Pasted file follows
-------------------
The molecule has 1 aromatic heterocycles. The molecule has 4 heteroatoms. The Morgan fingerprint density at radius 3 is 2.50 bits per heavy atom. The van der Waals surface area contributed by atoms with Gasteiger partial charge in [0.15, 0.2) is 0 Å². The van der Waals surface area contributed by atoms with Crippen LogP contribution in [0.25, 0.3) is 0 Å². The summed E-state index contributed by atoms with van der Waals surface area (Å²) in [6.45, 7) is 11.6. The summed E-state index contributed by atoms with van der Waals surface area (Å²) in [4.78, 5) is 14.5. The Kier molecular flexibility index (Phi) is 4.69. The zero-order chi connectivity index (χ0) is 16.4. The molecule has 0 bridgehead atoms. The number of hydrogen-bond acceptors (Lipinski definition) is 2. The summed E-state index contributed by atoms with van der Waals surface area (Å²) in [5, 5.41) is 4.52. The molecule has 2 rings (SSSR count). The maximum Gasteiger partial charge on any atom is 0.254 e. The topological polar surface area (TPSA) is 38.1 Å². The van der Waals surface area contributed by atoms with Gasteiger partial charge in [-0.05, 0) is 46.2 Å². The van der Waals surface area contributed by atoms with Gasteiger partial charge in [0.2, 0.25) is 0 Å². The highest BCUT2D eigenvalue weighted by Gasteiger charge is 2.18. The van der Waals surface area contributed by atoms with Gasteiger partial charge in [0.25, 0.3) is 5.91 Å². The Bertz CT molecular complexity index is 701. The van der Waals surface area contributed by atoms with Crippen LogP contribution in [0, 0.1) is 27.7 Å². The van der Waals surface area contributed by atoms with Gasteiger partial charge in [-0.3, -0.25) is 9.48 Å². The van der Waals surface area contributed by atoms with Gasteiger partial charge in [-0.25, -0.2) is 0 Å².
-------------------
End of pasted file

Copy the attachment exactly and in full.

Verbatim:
The molecule has 1 aromatic heterocycles. The molecule has 4 heteroatoms. The Morgan fingerprint density at radius 3 is 2.50 bits per heavy atom. The van der Waals surface area contributed by atoms with Gasteiger partial charge in [0.15, 0.2) is 0 Å². The van der Waals surface area contributed by atoms with Crippen LogP contribution in [0.25, 0.3) is 0 Å². The summed E-state index contributed by atoms with van der Waals surface area (Å²) in [6.45, 7) is 11.6. The summed E-state index contributed by atoms with van der Waals surface area (Å²) in [4.78, 5) is 14.5. The Kier molecular flexibility index (Phi) is 4.69. The zero-order chi connectivity index (χ0) is 16.4. The molecule has 0 bridgehead atoms. The number of hydrogen-bond acceptors (Lipinski definition) is 2. The summed E-state index contributed by atoms with van der Waals surface area (Å²) in [5, 5.41) is 4.52. The molecule has 2 rings (SSSR count). The maximum Gasteiger partial charge on any atom is 0.254 e. The topological polar surface area (TPSA) is 38.1 Å². The van der Waals surface area contributed by atoms with Gasteiger partial charge in [-0.05, 0) is 46.2 Å². The van der Waals surface area contributed by atoms with Gasteiger partial charge in [0.2, 0.25) is 0 Å². The highest BCUT2D eigenvalue weighted by Gasteiger charge is 2.18. The van der Waals surface area contributed by atoms with Gasteiger partial charge in [0.25, 0.3) is 5.91 Å². The Bertz CT molecular complexity index is 701. The van der Waals surface area contributed by atoms with Crippen LogP contribution in [0, 0.1) is 27.7 Å². The van der Waals surface area contributed by atoms with Gasteiger partial charge in [-0.3, -0.25) is 9.48 Å². The van der Waals surface area contributed by atoms with Gasteiger partial charge in [-0.25, -0.2) is 0 Å².